I realize most Valentine’s Day posts happen before or on the actual day, but I find myself treasuring things more after the fact than ahead of time. Though I just celebrated my first Valentine’s Day as a married woman, I keep thinking of my favorite Valentine’s Day as a single person.
Years ago, I was living in community with some people from church. As Valentine’s Day edged closer, I kept hearing a refrain from my single friends: the longings for a significant other, the heartbreak and sometimes bitterness over past loves, and the vitriol over Valentine’s Day. “I hate Valentine’s Day,” was what I kept hearing louder and louder. “It’s the meanest holiday for singles.” I was probably around 25, and our church had a sizable demographic of singles.
Our church also had a growing crowd of young families and children, the oldest child in fifth or sixth grade. I also kept hearing how busy they were, how non-stop little children were, and how the parents craved a break.
Sometime before Valentine’s Day, I found myself at a bookstore staring at a display of Valentine’s Day and Chinese New Year childrens books. The Chinese New Year books failed to jump out at me, but one Valentine’s Day book did because it actually addressed God. I always wondered why Valentine was canonized as a Saint. And this book addressed it and while it wasn’t the deepest of messages, Valentine’s sacrifice of love inspired me.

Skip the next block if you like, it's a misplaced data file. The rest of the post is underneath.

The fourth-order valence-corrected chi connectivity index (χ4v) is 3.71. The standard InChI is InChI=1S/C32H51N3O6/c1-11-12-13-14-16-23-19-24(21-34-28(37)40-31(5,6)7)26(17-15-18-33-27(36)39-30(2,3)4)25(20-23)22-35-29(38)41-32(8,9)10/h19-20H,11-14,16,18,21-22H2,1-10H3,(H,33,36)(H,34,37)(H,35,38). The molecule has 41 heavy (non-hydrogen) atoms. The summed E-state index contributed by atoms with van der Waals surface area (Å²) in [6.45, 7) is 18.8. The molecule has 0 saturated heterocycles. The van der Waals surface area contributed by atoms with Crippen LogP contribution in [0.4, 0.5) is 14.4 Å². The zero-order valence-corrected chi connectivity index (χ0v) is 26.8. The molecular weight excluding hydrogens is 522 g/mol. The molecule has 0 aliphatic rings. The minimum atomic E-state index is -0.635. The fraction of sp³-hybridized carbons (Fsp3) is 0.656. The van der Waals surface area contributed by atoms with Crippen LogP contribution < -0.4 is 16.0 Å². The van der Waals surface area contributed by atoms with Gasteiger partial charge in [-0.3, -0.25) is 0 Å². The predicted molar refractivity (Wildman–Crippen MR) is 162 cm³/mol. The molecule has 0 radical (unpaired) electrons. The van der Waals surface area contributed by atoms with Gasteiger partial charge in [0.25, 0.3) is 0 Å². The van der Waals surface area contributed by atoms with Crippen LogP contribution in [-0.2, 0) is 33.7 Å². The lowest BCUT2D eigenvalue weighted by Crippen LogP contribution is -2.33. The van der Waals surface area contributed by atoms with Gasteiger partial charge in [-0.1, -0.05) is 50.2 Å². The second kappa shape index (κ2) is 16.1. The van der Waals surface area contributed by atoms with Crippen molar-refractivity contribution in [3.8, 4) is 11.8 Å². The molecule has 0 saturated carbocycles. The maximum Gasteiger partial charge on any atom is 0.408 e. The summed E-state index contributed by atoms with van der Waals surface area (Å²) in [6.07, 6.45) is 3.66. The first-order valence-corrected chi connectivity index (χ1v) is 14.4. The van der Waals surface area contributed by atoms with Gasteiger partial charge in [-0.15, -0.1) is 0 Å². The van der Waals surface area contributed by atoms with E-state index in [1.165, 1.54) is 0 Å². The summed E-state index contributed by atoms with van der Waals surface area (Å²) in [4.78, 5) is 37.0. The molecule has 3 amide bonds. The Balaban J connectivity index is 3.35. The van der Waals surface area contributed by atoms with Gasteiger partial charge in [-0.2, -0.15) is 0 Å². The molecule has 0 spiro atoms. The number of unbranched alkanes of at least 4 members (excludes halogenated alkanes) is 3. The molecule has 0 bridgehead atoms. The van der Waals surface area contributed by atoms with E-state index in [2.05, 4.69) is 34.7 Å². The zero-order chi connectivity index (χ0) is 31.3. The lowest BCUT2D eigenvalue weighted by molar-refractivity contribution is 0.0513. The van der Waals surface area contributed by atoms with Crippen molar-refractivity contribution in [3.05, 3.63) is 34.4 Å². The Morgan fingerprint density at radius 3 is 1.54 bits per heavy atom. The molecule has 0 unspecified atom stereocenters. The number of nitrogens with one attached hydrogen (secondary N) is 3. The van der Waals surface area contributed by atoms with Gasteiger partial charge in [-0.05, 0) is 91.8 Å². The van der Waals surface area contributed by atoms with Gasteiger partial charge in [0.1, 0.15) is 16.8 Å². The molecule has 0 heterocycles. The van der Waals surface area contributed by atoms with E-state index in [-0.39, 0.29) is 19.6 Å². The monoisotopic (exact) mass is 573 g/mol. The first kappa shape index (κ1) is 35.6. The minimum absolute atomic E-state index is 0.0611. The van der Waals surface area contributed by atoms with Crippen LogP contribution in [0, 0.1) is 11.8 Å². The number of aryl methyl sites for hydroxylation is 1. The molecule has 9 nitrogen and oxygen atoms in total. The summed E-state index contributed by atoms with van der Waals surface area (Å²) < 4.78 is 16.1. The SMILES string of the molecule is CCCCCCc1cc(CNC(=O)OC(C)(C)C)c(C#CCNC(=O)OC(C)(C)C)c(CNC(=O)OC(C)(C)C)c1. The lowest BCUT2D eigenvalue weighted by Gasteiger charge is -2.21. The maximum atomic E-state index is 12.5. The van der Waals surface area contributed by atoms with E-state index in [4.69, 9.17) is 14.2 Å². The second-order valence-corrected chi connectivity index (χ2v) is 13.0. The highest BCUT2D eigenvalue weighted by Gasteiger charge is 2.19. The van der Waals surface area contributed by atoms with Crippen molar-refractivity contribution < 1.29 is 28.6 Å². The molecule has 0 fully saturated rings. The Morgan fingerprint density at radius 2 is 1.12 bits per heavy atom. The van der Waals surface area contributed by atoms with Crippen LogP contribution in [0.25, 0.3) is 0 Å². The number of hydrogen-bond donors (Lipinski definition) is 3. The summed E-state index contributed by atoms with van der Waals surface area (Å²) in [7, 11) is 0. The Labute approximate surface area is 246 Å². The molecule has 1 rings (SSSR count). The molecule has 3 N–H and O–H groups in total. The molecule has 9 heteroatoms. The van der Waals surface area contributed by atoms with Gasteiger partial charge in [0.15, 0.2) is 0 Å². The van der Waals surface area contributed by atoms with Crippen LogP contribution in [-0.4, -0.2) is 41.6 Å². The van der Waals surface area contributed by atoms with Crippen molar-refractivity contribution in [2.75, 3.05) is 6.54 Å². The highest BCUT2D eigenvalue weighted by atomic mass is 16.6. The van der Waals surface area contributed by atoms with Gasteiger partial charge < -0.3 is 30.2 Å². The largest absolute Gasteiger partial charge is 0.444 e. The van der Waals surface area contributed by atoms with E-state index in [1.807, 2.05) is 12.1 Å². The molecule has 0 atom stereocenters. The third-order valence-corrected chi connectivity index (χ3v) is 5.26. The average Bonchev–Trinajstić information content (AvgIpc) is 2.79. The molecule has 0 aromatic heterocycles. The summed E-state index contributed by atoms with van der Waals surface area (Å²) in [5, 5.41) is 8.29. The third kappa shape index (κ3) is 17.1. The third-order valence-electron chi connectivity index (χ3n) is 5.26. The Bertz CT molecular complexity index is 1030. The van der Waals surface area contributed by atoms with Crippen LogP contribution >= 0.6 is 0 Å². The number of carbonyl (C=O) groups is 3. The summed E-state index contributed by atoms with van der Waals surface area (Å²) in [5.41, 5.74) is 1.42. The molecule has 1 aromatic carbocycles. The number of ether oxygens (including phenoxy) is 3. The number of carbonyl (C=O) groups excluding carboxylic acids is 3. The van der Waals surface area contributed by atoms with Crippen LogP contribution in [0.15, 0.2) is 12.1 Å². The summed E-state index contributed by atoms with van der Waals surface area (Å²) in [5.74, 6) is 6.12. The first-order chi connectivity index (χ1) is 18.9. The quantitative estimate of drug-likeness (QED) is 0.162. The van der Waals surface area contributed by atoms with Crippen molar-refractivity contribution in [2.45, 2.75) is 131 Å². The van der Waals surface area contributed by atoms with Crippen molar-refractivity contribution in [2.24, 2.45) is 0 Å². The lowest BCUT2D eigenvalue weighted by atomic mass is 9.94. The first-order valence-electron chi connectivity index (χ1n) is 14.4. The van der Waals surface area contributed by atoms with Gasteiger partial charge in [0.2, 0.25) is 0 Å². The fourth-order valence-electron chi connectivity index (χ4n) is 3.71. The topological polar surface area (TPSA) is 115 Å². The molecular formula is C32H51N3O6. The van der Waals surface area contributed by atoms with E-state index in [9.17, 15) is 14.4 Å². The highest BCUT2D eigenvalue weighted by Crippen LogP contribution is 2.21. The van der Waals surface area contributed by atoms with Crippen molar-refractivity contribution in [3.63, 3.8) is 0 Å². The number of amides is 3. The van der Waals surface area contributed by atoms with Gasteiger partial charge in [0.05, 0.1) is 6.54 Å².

“Hey you guys, I have an idea.” I asked my single friends if they would be willing to throw a party with me. It would be on Valentine’s Day, and we’d have all the little kids over so their parents could have a date. It would be 2 hours total, we’d feed them pizza, read them the story of St. Valentine’s Day, and then put on a movie to kill the rest of the time. Afterwards, all the single people could go out for dessert.
I then asked a couple parents if they’d be open to this idea, what time would work best, if they’d be okay with pizza and a movie, and they said yes. And then we got busy.
My roommates agreed to host, since we’d hosted a lot of gatherings already. Someone arranged for the pizza, another friend picked the movie Shrek. I wrote up a letter for parents explaining the details, and attached little red envelopes for them to handout to their children. Each envelope had a Valentine with an invitation to come to our house for a party, hosted by the singles at church.
Word spread quickly, and some parents in the neighborhood asked if they could take part also. We mildly decorated the house, rearranged furniture and ordered pizza. We had an emergency contact list ready for parents to sign as the kids arrived. And once they arrived at 4:45, it was nonstop. Thirty-some odd toddlers and elementary-aged people wandered our living areas, voicing their pizza and drink preferences, asking for help to be taken to the bathroom. And then my very animated friend E read the story of St. Valentine, and then we put on Shrek. Those of us adults who wanted to interact with the kids did so, and those with less of that gifting hid out in the kitchen.
And to our great relief, at 6:45 parents began to return to pick up their children. As the last child left around 7:30, we looked at each other happy, though we were surprisingly exhausted, unaccustomed to that many kids non-stop. Too tired to go out, we sat around, ate the rest of the pizza, and picked at dessert, content to be blessed and to have blessed.